Yes, any size vein can be treated, but the process may be different.
Will I need more than one treatment?
It depends on the extent of the disease, but most people will need between 2 and 8 treatments.
Can the veins come back once they are treated?
No, they have been permanently removed. However, new veins may develop in the same site.
What should I expect after sclerotherapy?
You will be able to return to your regular activities. We ask that you walk at least 30 minutes per day, starting as soon as you finish your first treatment. You should avoid weightlifting or strenuous aerobics for three weeks. It is recommended that you avoid getting sunlight to the treated site for at least one month.
Is this covered by insurance?
Many insurance companies will reimburse if it is considered to be a medical problem. Cosmetic problems are typically not covered and will vary with the insurance company. Spider veins are considered cosmetic and treatment is usually not covered.
Will I leave the office in bandages?
For small veins, a self-adhesive wrap is applied, which can be removed that evening. Compressions stockings will be required for a few weeks following the injection.
How soon will veins disappear?
For most veins, they will gradually resolve over a 2 week to 3 month period of time.
Does it hurt?
No, you may feel a small pin prick with small veins and have mild bruising with the large veins.
What kind of veins can not be treated with sclerotherapy?
Veins which are larger than 1 centimeter and near a major junction often require surgical treatment or other procedures. Extremely small veins less than 1/1000 of a millimeter respond to intense pulse light (IPL) treatments.
Are there other ways to treat varicose veins?
(1) Surface Laser – This is a technique that is best reserved for facial vessels and can be performed at our office.
(2) Electrical Needle Treatment – With this method, both the vessel and the overlaying skin is destroyed, producing a greater incidence of scaring.
(3) Surgical ligation or stripping – This is typically reserved for vessels greater than 1 centimeter in diameter and requires general anesthesia and hospitalization.
(4) Endovenous procedures are done in our office and used in the treatment of large varicose veins.
(5) Ambulatory Phlebectomy – A surgical office procedure typically used for larger varicose veins.
Are there side effects to sclerotherapy?
(1) Some may experience a darkening of the skin at the site of injection. Within 3-6months, 80% of these resolve. The remainder of these will usually disappear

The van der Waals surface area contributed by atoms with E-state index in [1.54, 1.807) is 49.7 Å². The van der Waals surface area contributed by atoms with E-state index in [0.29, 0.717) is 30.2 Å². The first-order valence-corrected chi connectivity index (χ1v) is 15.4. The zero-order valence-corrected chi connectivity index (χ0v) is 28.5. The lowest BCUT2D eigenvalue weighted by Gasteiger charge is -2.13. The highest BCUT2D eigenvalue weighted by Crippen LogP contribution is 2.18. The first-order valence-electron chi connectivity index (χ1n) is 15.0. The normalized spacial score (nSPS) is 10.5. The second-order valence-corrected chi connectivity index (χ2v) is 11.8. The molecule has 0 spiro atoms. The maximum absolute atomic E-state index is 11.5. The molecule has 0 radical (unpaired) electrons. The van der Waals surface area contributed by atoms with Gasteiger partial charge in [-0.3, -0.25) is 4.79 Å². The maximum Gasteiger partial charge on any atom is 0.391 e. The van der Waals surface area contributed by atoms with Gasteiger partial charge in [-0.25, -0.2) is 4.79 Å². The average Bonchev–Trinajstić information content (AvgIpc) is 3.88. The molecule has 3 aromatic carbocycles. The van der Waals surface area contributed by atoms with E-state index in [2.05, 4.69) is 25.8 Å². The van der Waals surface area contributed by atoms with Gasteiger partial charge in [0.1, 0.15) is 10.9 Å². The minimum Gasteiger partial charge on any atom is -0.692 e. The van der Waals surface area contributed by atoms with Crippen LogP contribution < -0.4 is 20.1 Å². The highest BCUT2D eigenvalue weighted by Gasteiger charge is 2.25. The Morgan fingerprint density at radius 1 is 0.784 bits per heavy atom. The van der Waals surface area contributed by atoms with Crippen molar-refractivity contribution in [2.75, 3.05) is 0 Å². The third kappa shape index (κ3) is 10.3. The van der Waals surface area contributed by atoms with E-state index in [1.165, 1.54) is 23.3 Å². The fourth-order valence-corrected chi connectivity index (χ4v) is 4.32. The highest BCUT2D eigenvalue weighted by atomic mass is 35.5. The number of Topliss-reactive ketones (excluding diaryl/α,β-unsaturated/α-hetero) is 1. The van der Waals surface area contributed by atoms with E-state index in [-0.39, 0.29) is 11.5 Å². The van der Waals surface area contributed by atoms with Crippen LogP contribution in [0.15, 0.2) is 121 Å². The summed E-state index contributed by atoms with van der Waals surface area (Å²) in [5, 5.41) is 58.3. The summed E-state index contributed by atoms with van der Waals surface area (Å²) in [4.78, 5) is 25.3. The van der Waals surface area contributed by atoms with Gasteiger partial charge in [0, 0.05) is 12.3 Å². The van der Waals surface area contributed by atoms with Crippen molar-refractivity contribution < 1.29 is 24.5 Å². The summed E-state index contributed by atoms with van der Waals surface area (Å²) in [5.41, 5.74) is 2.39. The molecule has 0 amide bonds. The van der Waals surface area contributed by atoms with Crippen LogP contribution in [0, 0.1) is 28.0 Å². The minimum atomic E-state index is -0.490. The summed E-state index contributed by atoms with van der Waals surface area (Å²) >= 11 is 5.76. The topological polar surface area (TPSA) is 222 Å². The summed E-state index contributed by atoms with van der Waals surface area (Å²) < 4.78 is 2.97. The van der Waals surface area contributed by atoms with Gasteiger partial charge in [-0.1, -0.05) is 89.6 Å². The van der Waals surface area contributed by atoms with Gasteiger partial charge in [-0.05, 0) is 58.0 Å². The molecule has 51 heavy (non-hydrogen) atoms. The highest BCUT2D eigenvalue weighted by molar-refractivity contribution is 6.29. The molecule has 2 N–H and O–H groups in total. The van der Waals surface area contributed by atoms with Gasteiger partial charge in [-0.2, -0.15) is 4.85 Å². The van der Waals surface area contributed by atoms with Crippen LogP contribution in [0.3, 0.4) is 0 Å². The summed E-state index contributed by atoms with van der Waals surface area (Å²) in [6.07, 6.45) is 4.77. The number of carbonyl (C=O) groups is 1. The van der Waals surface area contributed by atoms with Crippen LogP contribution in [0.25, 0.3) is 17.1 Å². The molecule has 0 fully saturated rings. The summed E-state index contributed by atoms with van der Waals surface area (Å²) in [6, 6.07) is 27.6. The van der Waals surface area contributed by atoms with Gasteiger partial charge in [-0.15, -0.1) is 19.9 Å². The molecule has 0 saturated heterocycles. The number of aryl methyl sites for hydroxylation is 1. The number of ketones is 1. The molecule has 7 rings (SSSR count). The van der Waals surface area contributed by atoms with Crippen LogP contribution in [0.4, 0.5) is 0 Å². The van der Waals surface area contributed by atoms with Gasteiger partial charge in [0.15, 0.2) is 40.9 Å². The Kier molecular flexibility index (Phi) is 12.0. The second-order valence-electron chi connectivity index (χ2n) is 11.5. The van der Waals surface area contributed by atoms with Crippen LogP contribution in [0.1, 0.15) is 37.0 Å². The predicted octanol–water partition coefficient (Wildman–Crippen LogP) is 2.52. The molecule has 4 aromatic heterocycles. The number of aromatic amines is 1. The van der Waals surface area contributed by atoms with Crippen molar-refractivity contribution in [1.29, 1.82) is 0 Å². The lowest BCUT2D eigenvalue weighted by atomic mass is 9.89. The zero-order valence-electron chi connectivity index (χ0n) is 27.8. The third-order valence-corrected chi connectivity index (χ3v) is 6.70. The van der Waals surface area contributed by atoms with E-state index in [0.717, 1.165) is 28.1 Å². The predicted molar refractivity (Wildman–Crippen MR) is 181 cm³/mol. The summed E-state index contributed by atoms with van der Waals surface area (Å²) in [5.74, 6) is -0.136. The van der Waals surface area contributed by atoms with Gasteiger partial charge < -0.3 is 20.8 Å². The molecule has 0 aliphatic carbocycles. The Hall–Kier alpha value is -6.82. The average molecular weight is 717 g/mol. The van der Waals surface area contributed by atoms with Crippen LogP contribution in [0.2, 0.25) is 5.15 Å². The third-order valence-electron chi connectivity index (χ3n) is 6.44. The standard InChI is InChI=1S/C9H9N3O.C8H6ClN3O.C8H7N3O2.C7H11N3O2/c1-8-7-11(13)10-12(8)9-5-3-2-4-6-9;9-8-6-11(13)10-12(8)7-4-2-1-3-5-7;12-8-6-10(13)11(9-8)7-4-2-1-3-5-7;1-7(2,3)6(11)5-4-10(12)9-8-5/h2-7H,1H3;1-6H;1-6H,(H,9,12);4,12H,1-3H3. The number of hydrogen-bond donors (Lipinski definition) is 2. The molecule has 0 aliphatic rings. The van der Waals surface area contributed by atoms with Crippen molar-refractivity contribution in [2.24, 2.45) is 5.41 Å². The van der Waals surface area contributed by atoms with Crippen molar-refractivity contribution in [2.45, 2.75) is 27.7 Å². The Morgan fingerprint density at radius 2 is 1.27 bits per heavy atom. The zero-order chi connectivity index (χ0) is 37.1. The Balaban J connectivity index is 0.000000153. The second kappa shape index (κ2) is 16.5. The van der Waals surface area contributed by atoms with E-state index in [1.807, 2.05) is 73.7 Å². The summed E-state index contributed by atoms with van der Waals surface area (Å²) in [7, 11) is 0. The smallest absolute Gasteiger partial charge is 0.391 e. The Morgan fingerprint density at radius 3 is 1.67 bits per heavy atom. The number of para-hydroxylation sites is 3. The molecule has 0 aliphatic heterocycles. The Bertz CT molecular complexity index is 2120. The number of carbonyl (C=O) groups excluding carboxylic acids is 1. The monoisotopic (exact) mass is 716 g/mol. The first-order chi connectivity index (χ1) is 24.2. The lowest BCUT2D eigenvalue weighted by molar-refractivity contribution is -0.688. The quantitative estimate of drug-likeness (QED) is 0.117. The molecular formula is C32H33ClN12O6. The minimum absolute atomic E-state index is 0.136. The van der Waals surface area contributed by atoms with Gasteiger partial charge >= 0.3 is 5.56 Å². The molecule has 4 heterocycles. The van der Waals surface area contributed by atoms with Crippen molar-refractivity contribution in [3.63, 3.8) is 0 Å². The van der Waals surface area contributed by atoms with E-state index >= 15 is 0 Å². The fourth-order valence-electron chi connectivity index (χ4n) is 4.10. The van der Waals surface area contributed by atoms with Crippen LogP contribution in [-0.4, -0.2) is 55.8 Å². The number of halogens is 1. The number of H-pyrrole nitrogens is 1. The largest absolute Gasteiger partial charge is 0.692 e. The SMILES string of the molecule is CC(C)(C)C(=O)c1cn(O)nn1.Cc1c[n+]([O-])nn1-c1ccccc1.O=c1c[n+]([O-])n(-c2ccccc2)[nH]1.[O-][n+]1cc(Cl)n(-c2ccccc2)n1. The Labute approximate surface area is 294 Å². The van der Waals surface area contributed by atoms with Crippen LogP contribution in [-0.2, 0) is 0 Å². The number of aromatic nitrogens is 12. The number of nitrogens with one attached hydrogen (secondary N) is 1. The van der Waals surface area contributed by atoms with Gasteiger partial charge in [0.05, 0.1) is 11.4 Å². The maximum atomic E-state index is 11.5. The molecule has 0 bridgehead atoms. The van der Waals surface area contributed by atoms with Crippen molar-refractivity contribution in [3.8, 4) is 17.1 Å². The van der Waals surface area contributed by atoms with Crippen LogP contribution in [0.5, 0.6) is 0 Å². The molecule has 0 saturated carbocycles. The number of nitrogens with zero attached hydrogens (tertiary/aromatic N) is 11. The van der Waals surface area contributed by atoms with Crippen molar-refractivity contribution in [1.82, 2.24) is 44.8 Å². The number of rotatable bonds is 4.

(2) A small superficial ulcer may form at the injection site. They are most common around the ankles and rarely leave any permanent scars.
(3) Occasionally a clot will form in the injected vessel. These are easily removed within 2-3 weeks and never cause any internal problems.
(4) Superficial veins can become inflamed. We call this Superficial Thrombophlebitis. This occurs in less than 1 per 1,000 patients and is typically treated at home with elevation, heat, anti-inflammatory medications, and compression stockings.
What should I do before my appointment to receive sclerotherapy?
Stop all aspirin products for one week before your appointment. Do not shave your legs or apply any lotions the day of your appointment. Bring comfortable shorts to wear for the procedure and slacks to wear home.
How long does the procedure take?
Each session lasts approximately 30 minutes.
Am I doing any harm by removing these veins?
No, these are diseased veins and they serve no useful purpose.
Can anyone have sclerotherapy?
No, there are some people who are not candidates. It is important to inform the physician doing your sclerotherapy of any medical problems, and of medications you are taking.
What can I expect on my first visit?
Your first visit will include a thorough history and exam. Further testing may be required to determine your treatment plan. Injections are usually not done on your first appointment.
Is there a good website for more information on venous disease?
Yes, The American College of Phlebology has an excellent and informative web page at www.phlebology.org.